For a month or two, though, things improved. The charts cleaned up. Real, actual authors — not faceless book stuffers powered by ghostwriters — started surfacing again. Readers were saying that it was easier to find good books in the charts. I noticed the difference myself in July when helping someone with a launch; it seemed to take less of a push to get in the Top 100. I stopped paying attention to what the scammers were doing. Life was good.
It seems like Amazon stopped paying attention too. It was far harder to get into the Top 100 in September, and a quick look at the charts showed why. Many of those “authors” from Chance Carter’s mastermind circle who inexplicably survived the purges of June/July — grotesque characters like RR Banks — were suddenly charting again. En masse. With multiple books each, simultaneously.
They had figured out a new hole in the fence. I looked at the Contemporary Romance charts for the first time in a while and all the real authors were being pushed down again, while all the ghostwritten trash was swamping the Kindle Store once more. Read More…
The Amazon charts continue to be plagued by book stuffing, ten days into the new regime. Aside from one rather notable head on a pike — Chance Carter appears to have had his account shut down, but quite possibly for other actions — book stuffers are continuing largely as normal, only making minor tweaks to their presentation, simply appending the words “Collection” or “Compilation” to their titles and covers. And not even bothering to do that on all their (still) stuffed books.
The stuffers are clearly thumbing their noses at Amazon. They seem pretty damn confident that minor tweaks will fly, and that the whole new regulatory regime is, well, a sham. What will happen with someone like Cassandra Dee will be a good bellwether.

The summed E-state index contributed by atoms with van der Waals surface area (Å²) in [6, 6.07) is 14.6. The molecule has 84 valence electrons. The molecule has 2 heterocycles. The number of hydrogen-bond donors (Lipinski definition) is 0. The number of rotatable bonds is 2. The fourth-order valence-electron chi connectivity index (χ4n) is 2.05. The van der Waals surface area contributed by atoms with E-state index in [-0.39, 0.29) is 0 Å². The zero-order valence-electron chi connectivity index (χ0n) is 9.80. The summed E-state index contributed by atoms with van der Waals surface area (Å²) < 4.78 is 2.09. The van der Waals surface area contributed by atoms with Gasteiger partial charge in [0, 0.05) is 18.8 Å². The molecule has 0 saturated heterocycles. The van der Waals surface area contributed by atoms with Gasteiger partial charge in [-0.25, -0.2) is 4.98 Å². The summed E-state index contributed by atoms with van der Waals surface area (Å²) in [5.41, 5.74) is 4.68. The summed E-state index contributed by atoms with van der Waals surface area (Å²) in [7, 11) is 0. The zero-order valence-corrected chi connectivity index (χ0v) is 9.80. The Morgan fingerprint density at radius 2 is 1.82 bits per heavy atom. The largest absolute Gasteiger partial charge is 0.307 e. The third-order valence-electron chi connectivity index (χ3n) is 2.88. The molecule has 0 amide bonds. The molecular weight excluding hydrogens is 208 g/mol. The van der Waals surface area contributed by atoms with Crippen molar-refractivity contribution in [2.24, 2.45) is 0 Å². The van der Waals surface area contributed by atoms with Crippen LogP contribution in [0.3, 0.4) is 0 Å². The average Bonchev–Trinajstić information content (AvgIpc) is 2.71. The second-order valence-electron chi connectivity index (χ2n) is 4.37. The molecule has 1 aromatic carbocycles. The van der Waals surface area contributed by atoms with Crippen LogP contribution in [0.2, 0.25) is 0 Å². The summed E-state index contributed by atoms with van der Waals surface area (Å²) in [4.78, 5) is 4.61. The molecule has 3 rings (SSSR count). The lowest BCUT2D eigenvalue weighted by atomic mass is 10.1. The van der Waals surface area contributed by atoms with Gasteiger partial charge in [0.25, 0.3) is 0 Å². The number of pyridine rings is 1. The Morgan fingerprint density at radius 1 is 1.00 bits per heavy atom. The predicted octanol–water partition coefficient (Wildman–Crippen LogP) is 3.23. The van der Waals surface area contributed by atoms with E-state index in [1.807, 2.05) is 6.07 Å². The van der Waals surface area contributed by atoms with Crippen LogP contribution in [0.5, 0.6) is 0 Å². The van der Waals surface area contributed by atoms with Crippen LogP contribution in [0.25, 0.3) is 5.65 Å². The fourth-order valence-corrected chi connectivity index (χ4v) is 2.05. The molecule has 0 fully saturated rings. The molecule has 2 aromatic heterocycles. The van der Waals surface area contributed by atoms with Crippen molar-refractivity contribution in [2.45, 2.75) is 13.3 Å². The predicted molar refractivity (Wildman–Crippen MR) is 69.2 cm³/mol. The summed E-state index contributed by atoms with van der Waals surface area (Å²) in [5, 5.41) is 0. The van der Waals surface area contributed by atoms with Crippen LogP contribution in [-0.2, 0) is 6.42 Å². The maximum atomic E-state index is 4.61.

Cassandra Dee is the #1 author in Contemporary Romance, and she is a major book stuffer. Because of KDP’s catch-and-release approach to these guys, they are able to constantly make minor tweaks to how they stuff. I can only presume that KDP sends them communications about problematic breaches of the Content Guidelines, the stuffers make a minor tweak, and are allowed to continue… until the next time they get a KDP letter. Read More…
Amazon quietly rolled out new content guidelines on Friday to tackle the plague of book stuffing, along with some new metadata rules which all seem to be aimed at cleaning up the Kindle Store – something long overdue. However, one infamous book stuffer is already bragging about a loophole. This is a huge test for Amazon’s new policy and whether KDP will actually enforce it.
There was a push among some authors a few weeks back to get Amazon to lower the max payout size in Kindle Unlimited to 1,000 pages. Everyone proposing it knew it was an imperfect solution but argued it was better than the status quo. That was true, but the reason I didn’t join that call was simple: Amazon didn’t need new rules to tackle book stuffing, it needed a change in attitude. Stuffing was already breaking existing rules, Amazon was just not applying them. I was wondering what the point of new rules would be unless it was also accompanied by actual enforcement.
And now Amazon faces a test in the shape of book stuffer Tia Siren, who has made the most cosmetic of changes to her stuffed books — she has just appended the phrase “A Romance Compilation” to her book titles. — and is clearly thumbing her nose at Amazon and her fellow authors, while she continues to hoover up money from the communal author pot. Read More…